For those with multiple sclerosis (MS), life is definitely a challenge. This disease attacks your brain and spinal cord. And while doctors have come a long way in understanding MS, there is no treatment that can make it disappear.
At best, MS patients try to manage their symptoms and reduce their severity and/or frequency. In recent health news, researchers from the Northwestern University Feinberg School of Medicine in Chicago think they have uncovered another way to fend off a particularly troublesome symptom of MS: brain lesions.
Normally, your nerve cells are surrounded by an insulating layer called “myelin.” Myelin is a fatty substance that helps transmit nerve impulses. In those with MS, the myelin sheath becomes inflamed or damaged. This slows or disrupts completely the transmission of nerve impulses, leaving areas of scarring. These areas of scarring are called “lesions” and they often appear in the white matter of the brain.
Now back to the study — the trial examined the effects of a stress management program in reducing neuroimaging markers of multiple sclerosis disease activity; specifically, the brain lesions we just talked about.
A total of 121 patients with relapsing forms of MS were randomized to receive stress management therapy for MS or to be assigned to a control group. The stress management therapy provided 16 individual treatment sessions over 24 weeks, followed by a 24-week post- treatment follow-up. The research team measured the number of new brain lesions on MRI at weeks eight, 16, and 24. Secondary outcomes measured included enlarging lesions, brain volume change, clinical exacerbation, and stress.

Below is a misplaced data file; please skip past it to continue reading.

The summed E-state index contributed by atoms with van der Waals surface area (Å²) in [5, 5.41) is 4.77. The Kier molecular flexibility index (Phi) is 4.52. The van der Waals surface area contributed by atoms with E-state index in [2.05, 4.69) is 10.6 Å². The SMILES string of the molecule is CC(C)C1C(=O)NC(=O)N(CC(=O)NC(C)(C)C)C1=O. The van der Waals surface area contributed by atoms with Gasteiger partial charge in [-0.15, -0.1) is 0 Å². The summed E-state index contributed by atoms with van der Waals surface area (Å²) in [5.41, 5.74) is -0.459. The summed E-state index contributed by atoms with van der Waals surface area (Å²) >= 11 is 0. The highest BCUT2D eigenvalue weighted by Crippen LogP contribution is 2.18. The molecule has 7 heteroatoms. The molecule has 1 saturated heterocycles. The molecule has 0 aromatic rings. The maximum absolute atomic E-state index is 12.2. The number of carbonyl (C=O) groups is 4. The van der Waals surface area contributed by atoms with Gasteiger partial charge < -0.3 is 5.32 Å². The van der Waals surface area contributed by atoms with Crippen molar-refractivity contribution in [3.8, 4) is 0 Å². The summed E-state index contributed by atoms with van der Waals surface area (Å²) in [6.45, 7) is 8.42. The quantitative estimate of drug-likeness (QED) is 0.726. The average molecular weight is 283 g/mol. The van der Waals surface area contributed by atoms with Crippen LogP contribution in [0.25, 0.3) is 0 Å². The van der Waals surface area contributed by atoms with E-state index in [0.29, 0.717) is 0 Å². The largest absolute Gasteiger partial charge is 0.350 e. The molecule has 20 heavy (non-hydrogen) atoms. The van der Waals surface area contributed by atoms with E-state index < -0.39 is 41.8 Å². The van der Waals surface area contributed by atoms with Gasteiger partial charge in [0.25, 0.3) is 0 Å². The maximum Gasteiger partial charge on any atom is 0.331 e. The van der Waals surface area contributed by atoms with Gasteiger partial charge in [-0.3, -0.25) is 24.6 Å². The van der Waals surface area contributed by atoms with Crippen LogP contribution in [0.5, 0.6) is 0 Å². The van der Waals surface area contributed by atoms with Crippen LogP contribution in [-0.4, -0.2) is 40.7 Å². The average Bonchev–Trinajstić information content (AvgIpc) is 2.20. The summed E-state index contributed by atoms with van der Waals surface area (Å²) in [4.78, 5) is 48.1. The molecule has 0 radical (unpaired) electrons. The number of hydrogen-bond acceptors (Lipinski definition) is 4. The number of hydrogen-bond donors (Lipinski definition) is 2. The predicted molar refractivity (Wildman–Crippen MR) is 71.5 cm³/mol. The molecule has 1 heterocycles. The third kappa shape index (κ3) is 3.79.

The researchers found that the stress management therapy resulted in a reduction in cumulative lesions. More of the participants also remained free of lesions during the treatment compared to participants receiving the control treatment. The researchers noted that these effects were no longer detectable during the 24-week post-treatment follow-up period. They concluded that this trial indicates that stress management therapy may be useful in reducing the development of new MRI brain lesions while patients are in treatment.
It sounds like stress management therapy is definitely a useful alternative treatment for those with MS. For those who want to know more, get your doctor’s advice about where to go to get stress management therapy.
Emphasizing brain foods could also be beneficial for those with MS. Anything that boosts the resiliency and health of the brain is sure to help manage the condition.
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